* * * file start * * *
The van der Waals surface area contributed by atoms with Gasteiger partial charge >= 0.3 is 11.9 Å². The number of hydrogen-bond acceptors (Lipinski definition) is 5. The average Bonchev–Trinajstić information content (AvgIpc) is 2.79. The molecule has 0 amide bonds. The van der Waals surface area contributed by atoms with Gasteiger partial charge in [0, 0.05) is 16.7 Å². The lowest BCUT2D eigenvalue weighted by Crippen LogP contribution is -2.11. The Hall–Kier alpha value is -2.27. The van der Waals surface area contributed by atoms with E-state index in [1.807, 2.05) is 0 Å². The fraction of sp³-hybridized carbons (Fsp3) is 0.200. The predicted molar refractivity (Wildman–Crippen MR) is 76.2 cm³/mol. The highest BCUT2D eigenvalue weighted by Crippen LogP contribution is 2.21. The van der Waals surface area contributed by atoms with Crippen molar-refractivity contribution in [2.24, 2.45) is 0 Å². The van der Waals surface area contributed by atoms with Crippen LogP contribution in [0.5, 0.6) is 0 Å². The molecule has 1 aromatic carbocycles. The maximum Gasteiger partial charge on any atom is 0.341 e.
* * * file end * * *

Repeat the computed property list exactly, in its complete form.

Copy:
The van der Waals surface area contributed by atoms with Gasteiger partial charge >= 0.3 is 11.9 Å². The number of hydrogen-bond acceptors (Lipinski definition) is 5. The average Bonchev–Trinajstić information content (AvgIpc) is 2.79. The molecule has 0 amide bonds. The van der Waals surface area contributed by atoms with Gasteiger partial charge in [0, 0.05) is 16.7 Å². The lowest BCUT2D eigenvalue weighted by Crippen LogP contribution is -2.11. The Hall–Kier alpha value is -2.27. The van der Waals surface area contributed by atoms with E-state index in [1.807, 2.05) is 0 Å². The fraction of sp³-hybridized carbons (Fsp3) is 0.200. The predicted molar refractivity (Wildman–Crippen MR) is 76.2 cm³/mol. The highest BCUT2D eigenvalue weighted by Crippen LogP contribution is 2.21. The van der Waals surface area contributed by atoms with Crippen molar-refractivity contribution in [2.24, 2.45) is 0 Å². The van der Waals surface area contributed by atoms with Crippen LogP contribution in [0.5, 0.6) is 0 Å². The molecule has 1 aromatic carbocycles. The maximum Gasteiger partial charge on any atom is 0.341 e.